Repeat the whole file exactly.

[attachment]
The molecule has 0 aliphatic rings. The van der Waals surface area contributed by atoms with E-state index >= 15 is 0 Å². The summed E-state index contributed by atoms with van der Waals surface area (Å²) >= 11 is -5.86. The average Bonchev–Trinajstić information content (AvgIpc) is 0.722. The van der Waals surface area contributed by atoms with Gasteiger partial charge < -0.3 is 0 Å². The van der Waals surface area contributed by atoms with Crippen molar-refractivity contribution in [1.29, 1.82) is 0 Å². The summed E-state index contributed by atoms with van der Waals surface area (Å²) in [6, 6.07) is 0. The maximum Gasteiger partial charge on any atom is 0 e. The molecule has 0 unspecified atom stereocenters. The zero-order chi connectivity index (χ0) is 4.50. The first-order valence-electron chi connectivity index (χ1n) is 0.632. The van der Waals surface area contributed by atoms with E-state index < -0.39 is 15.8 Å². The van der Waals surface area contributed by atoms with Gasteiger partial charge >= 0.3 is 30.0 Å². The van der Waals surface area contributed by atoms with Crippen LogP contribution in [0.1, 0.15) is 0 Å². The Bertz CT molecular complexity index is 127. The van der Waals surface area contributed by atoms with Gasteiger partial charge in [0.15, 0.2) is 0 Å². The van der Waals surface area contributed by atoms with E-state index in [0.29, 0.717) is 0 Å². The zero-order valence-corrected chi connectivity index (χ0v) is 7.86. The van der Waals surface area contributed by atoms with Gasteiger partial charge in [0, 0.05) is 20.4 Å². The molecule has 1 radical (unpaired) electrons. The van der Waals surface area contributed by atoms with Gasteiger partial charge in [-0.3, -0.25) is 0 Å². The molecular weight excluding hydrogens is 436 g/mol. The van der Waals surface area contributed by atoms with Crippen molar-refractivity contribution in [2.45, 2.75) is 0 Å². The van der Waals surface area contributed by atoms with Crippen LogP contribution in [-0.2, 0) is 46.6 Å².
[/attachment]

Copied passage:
The molecule has 0 aliphatic rings. The van der Waals surface area contributed by atoms with E-state index >= 15 is 0 Å². The summed E-state index contributed by atoms with van der Waals surface area (Å²) >= 11 is -5.86. The average Bonchev–Trinajstić information content (AvgIpc) is 0.722. The van der Waals surface area contributed by atoms with Gasteiger partial charge < -0.3 is 0 Å². The van der Waals surface area contributed by atoms with Crippen molar-refractivity contribution in [1.29, 1.82) is 0 Å². The summed E-state index contributed by atoms with van der Waals surface area (Å²) in [6, 6.07) is 0. The maximum Gasteiger partial charge on any atom is 0 e. The molecule has 0 unspecified atom stereocenters. The zero-order chi connectivity index (χ0) is 4.50. The first-order valence-electron chi connectivity index (χ1n) is 0.632. The van der Waals surface area contributed by atoms with E-state index < -0.39 is 15.8 Å². The van der Waals surface area contributed by atoms with Gasteiger partial charge >= 0.3 is 30.0 Å². The van der Waals surface area contributed by atoms with Crippen LogP contribution in [0.1, 0.15) is 0 Å². The Bertz CT molecular complexity index is 127. The van der Waals surface area contributed by atoms with Gasteiger partial charge in [0.15, 0.2) is 0 Å². The van der Waals surface area contributed by atoms with E-state index in [0.29, 0.717) is 0 Å². The zero-order valence-corrected chi connectivity index (χ0v) is 7.86. The van der Waals surface area contributed by atoms with Gasteiger partial charge in [0, 0.05) is 20.4 Å². The molecule has 1 radical (unpaired) electrons. The van der Waals surface area contributed by atoms with Gasteiger partial charge in [-0.3, -0.25) is 0 Å². The molecular weight excluding hydrogens is 436 g/mol. The van der Waals surface area contributed by atoms with Crippen molar-refractivity contribution in [2.45, 2.75) is 0 Å². The van der Waals surface area contributed by atoms with Crippen LogP contribution in [-0.2, 0) is 46.6 Å².